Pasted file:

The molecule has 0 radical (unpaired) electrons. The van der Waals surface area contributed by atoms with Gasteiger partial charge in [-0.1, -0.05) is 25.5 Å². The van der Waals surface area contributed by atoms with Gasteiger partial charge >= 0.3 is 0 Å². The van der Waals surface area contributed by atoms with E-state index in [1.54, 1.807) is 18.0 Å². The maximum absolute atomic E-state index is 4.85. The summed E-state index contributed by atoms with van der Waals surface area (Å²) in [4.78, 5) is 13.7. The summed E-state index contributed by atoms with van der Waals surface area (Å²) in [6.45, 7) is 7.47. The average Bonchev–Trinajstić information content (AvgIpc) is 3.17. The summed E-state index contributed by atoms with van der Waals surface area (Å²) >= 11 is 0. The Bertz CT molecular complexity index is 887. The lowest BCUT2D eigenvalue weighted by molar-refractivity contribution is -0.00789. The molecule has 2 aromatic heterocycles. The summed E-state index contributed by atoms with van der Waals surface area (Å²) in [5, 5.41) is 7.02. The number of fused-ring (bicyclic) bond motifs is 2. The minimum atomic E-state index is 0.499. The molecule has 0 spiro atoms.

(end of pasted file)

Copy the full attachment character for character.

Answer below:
The molecule has 0 radical (unpaired) electrons. The van der Waals surface area contributed by atoms with Gasteiger partial charge in [-0.1, -0.05) is 25.5 Å². The van der Waals surface area contributed by atoms with Gasteiger partial charge >= 0.3 is 0 Å². The van der Waals surface area contributed by atoms with E-state index in [1.54, 1.807) is 18.0 Å². The maximum absolute atomic E-state index is 4.85. The summed E-state index contributed by atoms with van der Waals surface area (Å²) in [4.78, 5) is 13.7. The summed E-state index contributed by atoms with van der Waals surface area (Å²) in [6.45, 7) is 7.47. The average Bonchev–Trinajstić information content (AvgIpc) is 3.17. The summed E-state index contributed by atoms with van der Waals surface area (Å²) >= 11 is 0. The Bertz CT molecular complexity index is 887. The lowest BCUT2D eigenvalue weighted by molar-refractivity contribution is -0.00789. The molecule has 2 aromatic heterocycles. The summed E-state index contributed by atoms with van der Waals surface area (Å²) in [5, 5.41) is 7.02. The number of fused-ring (bicyclic) bond motifs is 2. The minimum atomic E-state index is 0.499. The molecule has 0 spiro atoms.